3-3. From developing the magic bullet ‘Promin’ to abolishing the Leprosy Prevention Law (Act No. 214 of 1953 らい予防法) (1943–1996)
3-4. After abolishing the Leprosy Prevention Law (1996–)
3. The process of recovering from spiritual pain for a Hansen’s disease survivor
3-1. What sustained Mr.Takahisa Yamamoto through the suffering?
3-2. Relieving sufferings; preparing to accept turning points
3-3. Turning point 1: Changing the flow of life
3-4. Turning point 2: Meeting a friend for life (Ceramics)
3-5. After the turning point
4.Life review of Hansen’s disease survivors
4-1. Introduction to the National Sanatorium Oshima Seisho-en, where the survivors who have shared their life review live
4-2. The life review book of Hansen’s disease survivors
4. Spiritual well-being of aging Hansen’s disease survivors
4-1. How do individuals live energetically despite having experienced extreme situations?
4-2. Construction of spiritual well-being; Introduction of the study
5. Conclusion5. Conclusion
Appendix
Mr. Takahisa Yamamoto’s life review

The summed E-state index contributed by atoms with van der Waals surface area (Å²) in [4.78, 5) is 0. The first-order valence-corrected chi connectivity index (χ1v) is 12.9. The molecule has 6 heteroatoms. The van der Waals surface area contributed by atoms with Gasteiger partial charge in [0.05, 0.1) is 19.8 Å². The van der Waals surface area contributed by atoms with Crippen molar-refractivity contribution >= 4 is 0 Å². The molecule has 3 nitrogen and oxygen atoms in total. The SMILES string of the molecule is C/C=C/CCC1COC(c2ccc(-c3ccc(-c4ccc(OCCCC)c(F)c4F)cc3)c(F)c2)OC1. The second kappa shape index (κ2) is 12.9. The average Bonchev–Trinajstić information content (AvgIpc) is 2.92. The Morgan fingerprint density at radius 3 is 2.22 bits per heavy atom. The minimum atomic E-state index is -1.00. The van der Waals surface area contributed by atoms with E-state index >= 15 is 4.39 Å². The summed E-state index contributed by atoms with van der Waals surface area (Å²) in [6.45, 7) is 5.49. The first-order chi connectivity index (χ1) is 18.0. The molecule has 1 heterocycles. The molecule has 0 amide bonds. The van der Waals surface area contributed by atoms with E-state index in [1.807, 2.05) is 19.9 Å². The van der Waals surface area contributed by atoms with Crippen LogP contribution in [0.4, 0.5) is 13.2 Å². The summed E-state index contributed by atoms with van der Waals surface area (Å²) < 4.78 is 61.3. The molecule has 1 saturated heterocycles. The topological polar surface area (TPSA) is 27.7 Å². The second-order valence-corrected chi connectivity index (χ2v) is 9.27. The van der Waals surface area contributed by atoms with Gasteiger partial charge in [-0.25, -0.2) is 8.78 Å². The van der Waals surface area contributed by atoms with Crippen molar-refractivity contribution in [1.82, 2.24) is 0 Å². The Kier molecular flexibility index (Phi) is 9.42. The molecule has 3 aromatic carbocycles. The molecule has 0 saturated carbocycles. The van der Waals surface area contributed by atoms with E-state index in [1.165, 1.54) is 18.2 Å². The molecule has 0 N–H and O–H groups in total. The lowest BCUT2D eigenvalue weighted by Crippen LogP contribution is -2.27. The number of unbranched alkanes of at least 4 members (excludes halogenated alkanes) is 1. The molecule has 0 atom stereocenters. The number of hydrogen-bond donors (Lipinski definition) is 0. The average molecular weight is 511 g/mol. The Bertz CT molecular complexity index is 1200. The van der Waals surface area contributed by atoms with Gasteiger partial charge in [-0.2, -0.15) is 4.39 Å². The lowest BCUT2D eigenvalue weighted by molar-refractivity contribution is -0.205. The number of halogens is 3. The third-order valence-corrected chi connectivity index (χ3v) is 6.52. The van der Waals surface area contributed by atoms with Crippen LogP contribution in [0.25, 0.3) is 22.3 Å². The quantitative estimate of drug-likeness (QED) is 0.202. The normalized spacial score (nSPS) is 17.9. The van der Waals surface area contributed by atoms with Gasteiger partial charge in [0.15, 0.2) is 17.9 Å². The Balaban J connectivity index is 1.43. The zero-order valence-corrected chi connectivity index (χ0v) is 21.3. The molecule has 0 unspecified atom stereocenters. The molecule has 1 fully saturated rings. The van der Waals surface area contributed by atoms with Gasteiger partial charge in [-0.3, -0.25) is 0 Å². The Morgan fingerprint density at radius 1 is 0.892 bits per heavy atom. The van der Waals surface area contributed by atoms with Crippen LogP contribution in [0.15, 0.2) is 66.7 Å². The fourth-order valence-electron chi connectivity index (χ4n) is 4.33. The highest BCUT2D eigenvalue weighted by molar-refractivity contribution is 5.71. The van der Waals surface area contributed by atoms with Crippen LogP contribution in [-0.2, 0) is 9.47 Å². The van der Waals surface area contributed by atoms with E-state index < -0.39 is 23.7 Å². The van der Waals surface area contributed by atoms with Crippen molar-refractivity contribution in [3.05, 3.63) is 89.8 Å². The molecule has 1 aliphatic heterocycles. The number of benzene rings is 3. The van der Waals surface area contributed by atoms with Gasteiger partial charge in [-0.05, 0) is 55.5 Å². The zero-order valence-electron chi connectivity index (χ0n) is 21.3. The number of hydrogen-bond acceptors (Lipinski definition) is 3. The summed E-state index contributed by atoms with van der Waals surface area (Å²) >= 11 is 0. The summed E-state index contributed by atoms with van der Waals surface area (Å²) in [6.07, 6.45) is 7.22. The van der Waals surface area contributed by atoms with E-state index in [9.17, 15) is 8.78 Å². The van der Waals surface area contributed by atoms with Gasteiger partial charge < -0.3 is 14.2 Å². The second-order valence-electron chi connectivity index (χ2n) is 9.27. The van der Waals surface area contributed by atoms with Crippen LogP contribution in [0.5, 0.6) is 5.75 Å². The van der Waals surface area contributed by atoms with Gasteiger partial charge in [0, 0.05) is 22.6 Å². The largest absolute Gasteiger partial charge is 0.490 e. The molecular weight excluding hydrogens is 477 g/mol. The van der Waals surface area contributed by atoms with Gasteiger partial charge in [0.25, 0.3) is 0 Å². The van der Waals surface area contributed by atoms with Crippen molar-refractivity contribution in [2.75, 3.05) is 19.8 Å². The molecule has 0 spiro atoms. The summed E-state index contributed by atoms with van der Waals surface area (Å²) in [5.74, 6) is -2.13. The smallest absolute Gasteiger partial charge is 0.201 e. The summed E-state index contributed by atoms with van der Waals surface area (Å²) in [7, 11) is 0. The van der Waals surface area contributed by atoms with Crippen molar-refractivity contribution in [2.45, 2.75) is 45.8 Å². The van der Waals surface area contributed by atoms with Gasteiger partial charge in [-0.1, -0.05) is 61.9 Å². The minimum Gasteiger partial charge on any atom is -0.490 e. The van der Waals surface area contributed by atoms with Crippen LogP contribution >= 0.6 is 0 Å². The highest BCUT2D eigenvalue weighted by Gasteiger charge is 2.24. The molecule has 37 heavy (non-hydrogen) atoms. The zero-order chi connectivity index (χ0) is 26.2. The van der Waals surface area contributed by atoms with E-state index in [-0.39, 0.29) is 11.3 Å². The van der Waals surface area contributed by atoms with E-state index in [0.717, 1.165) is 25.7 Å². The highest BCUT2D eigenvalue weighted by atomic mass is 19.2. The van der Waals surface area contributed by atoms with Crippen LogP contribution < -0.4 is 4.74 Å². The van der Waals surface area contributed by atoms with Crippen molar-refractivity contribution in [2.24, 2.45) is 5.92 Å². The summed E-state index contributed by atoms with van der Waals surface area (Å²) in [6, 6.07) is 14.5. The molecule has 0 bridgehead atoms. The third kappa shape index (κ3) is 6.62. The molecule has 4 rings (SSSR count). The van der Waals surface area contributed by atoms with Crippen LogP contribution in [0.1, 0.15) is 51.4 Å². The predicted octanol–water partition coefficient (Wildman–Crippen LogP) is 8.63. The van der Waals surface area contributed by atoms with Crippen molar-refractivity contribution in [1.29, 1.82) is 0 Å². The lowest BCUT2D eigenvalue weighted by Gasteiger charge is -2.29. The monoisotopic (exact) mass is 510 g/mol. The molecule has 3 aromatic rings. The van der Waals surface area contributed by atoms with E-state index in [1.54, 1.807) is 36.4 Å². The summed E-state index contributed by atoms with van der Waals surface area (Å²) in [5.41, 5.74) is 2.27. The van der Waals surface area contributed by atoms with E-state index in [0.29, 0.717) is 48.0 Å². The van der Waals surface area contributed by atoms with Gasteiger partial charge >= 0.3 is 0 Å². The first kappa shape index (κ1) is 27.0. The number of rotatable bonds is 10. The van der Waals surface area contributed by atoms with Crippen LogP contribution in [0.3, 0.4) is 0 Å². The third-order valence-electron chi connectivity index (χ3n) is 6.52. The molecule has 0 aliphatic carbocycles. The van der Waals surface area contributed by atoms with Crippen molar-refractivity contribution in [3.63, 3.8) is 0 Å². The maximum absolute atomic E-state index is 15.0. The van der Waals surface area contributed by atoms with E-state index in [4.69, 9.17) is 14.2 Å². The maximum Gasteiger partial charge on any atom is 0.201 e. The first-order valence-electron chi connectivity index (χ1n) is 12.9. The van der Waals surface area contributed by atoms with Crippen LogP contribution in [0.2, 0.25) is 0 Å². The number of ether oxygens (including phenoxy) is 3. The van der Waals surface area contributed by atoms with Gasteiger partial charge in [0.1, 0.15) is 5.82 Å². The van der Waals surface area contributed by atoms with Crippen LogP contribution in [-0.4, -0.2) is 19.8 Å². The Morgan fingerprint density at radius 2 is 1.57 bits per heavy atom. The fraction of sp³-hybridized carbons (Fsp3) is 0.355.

(An excerpt only from the section that discusses spiritual pain)

Table 1.

Table contents about the first report and the second report about ‘Spirituality and Hansen’s disease’.

2. Quality of life and spirituality

2.1 What is quality of life (QOL)?

Characteristics of QOL include considering the health and happiness from the perspective of the subject. It emphasizes subjective over objective evaluation, and the evaluation of multiple dimensions rather than a single dimension. The primary goal of nursing is enhancing the QOL of a subject and the results of nursing intervention can be evaluated by the QOL.

By Haas’ QOL model [1], if the four dimensions that are physical, psychological, social, and spiritual, indicate well-being, the QOL is high.

2.2 What is spirituality?

The Old testament, states: “God made person from mud and breath in its nose, and then the mud figure become living human.” Therefore, we believe that the source of life is from the breath given by God. Spirit comes from the Latin word “Spiritus,” and the elements that make the human are body, mind, and spirit.

When we encounter a crisis in life and lose our identity or the existing framework for living like other human beings and leading life in our own way, we seek the framework of transcendent power that exists outside us or the ultimate core within us. This function is known as spirituality [2].